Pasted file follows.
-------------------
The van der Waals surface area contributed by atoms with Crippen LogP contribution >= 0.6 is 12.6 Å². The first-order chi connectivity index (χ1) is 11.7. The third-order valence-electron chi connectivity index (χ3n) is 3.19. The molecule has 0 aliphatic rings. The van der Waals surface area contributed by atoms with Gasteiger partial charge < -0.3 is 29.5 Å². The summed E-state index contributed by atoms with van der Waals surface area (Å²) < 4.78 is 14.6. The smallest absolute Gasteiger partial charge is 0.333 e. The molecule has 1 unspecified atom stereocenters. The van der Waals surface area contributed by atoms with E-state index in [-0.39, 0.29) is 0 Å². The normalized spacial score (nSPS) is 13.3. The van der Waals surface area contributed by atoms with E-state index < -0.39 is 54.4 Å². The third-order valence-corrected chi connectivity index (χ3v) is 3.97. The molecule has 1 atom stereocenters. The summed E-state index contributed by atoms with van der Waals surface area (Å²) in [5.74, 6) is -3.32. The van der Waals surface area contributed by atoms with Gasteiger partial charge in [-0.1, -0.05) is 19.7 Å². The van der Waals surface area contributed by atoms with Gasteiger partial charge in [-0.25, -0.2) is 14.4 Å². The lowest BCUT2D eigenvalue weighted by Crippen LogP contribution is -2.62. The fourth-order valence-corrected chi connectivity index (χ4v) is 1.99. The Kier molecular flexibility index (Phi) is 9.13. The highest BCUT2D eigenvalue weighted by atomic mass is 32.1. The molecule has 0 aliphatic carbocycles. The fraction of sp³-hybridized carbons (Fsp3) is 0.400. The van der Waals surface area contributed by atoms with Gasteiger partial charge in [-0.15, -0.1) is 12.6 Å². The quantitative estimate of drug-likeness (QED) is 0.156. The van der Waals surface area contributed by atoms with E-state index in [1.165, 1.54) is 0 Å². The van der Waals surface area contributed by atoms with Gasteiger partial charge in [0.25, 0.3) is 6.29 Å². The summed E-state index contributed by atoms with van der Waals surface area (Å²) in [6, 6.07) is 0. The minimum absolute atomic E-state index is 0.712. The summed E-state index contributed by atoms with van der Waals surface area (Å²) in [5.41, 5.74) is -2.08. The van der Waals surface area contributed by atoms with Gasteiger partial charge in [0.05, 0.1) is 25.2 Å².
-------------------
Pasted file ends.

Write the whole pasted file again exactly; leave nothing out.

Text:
The van der Waals surface area contributed by atoms with Crippen LogP contribution >= 0.6 is 12.6 Å². The first-order chi connectivity index (χ1) is 11.7. The third-order valence-electron chi connectivity index (χ3n) is 3.19. The molecule has 0 aliphatic rings. The van der Waals surface area contributed by atoms with Gasteiger partial charge < -0.3 is 29.5 Å². The summed E-state index contributed by atoms with van der Waals surface area (Å²) < 4.78 is 14.6. The smallest absolute Gasteiger partial charge is 0.333 e. The molecule has 1 unspecified atom stereocenters. The van der Waals surface area contributed by atoms with E-state index in [-0.39, 0.29) is 0 Å². The normalized spacial score (nSPS) is 13.3. The van der Waals surface area contributed by atoms with E-state index < -0.39 is 54.4 Å². The third-order valence-corrected chi connectivity index (χ3v) is 3.97. The molecule has 1 atom stereocenters. The summed E-state index contributed by atoms with van der Waals surface area (Å²) in [5.74, 6) is -3.32. The van der Waals surface area contributed by atoms with Gasteiger partial charge in [-0.1, -0.05) is 19.7 Å². The van der Waals surface area contributed by atoms with Gasteiger partial charge in [-0.25, -0.2) is 14.4 Å². The lowest BCUT2D eigenvalue weighted by Crippen LogP contribution is -2.62. The fourth-order valence-corrected chi connectivity index (χ4v) is 1.99. The Kier molecular flexibility index (Phi) is 9.13. The highest BCUT2D eigenvalue weighted by atomic mass is 32.1. The molecule has 0 aliphatic carbocycles. The fraction of sp³-hybridized carbons (Fsp3) is 0.400. The van der Waals surface area contributed by atoms with Gasteiger partial charge in [-0.15, -0.1) is 12.6 Å². The quantitative estimate of drug-likeness (QED) is 0.156. The van der Waals surface area contributed by atoms with E-state index in [1.165, 1.54) is 0 Å². The van der Waals surface area contributed by atoms with Gasteiger partial charge in [0.25, 0.3) is 6.29 Å². The summed E-state index contributed by atoms with van der Waals surface area (Å²) in [6, 6.07) is 0. The minimum absolute atomic E-state index is 0.712. The summed E-state index contributed by atoms with van der Waals surface area (Å²) in [5.41, 5.74) is -2.08. The van der Waals surface area contributed by atoms with Gasteiger partial charge in [0.05, 0.1) is 25.2 Å².